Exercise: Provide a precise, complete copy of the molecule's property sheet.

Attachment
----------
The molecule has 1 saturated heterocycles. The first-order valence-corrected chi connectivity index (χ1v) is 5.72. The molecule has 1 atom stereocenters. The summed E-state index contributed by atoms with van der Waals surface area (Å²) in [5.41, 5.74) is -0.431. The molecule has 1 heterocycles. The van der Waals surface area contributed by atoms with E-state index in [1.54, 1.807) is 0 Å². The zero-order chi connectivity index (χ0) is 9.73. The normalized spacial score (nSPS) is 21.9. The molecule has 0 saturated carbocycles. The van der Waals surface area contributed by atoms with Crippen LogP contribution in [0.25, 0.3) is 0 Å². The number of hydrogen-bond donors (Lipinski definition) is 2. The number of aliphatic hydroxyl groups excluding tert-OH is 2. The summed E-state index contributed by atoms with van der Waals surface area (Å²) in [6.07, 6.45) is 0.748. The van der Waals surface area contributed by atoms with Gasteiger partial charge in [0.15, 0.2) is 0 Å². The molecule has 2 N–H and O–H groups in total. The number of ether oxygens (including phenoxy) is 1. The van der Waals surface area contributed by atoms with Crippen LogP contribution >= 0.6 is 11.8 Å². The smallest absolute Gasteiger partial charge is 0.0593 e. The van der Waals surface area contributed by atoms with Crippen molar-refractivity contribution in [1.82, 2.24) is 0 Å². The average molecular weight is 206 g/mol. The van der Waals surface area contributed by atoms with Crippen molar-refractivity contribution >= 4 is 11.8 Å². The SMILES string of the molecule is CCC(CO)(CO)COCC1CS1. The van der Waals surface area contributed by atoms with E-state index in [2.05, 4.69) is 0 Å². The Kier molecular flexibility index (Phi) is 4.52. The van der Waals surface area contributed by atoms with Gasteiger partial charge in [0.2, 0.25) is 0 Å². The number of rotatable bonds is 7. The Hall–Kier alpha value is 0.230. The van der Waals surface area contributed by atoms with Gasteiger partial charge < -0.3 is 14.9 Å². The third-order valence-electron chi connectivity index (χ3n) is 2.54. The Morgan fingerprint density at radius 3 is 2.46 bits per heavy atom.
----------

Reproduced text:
The molecule has 1 saturated heterocycles. The first-order valence-corrected chi connectivity index (χ1v) is 5.72. The molecule has 1 atom stereocenters. The summed E-state index contributed by atoms with van der Waals surface area (Å²) in [5.41, 5.74) is -0.431. The molecule has 1 heterocycles. The van der Waals surface area contributed by atoms with E-state index in [1.54, 1.807) is 0 Å². The zero-order chi connectivity index (χ0) is 9.73. The normalized spacial score (nSPS) is 21.9. The molecule has 0 saturated carbocycles. The van der Waals surface area contributed by atoms with Crippen LogP contribution in [0.25, 0.3) is 0 Å². The number of hydrogen-bond donors (Lipinski definition) is 2. The number of aliphatic hydroxyl groups excluding tert-OH is 2. The summed E-state index contributed by atoms with van der Waals surface area (Å²) in [6.07, 6.45) is 0.748. The van der Waals surface area contributed by atoms with Gasteiger partial charge in [0.15, 0.2) is 0 Å². The molecule has 2 N–H and O–H groups in total. The number of ether oxygens (including phenoxy) is 1. The van der Waals surface area contributed by atoms with Crippen LogP contribution >= 0.6 is 11.8 Å². The smallest absolute Gasteiger partial charge is 0.0593 e. The van der Waals surface area contributed by atoms with Crippen molar-refractivity contribution in [1.82, 2.24) is 0 Å². The average molecular weight is 206 g/mol. The van der Waals surface area contributed by atoms with Crippen molar-refractivity contribution >= 4 is 11.8 Å². The SMILES string of the molecule is CCC(CO)(CO)COCC1CS1. The van der Waals surface area contributed by atoms with E-state index in [2.05, 4.69) is 0 Å². The Kier molecular flexibility index (Phi) is 4.52. The van der Waals surface area contributed by atoms with Gasteiger partial charge in [0.2, 0.25) is 0 Å². The number of rotatable bonds is 7. The Hall–Kier alpha value is 0.230. The van der Waals surface area contributed by atoms with Gasteiger partial charge < -0.3 is 14.9 Å². The third-order valence-electron chi connectivity index (χ3n) is 2.54. The Morgan fingerprint density at radius 3 is 2.46 bits per heavy atom.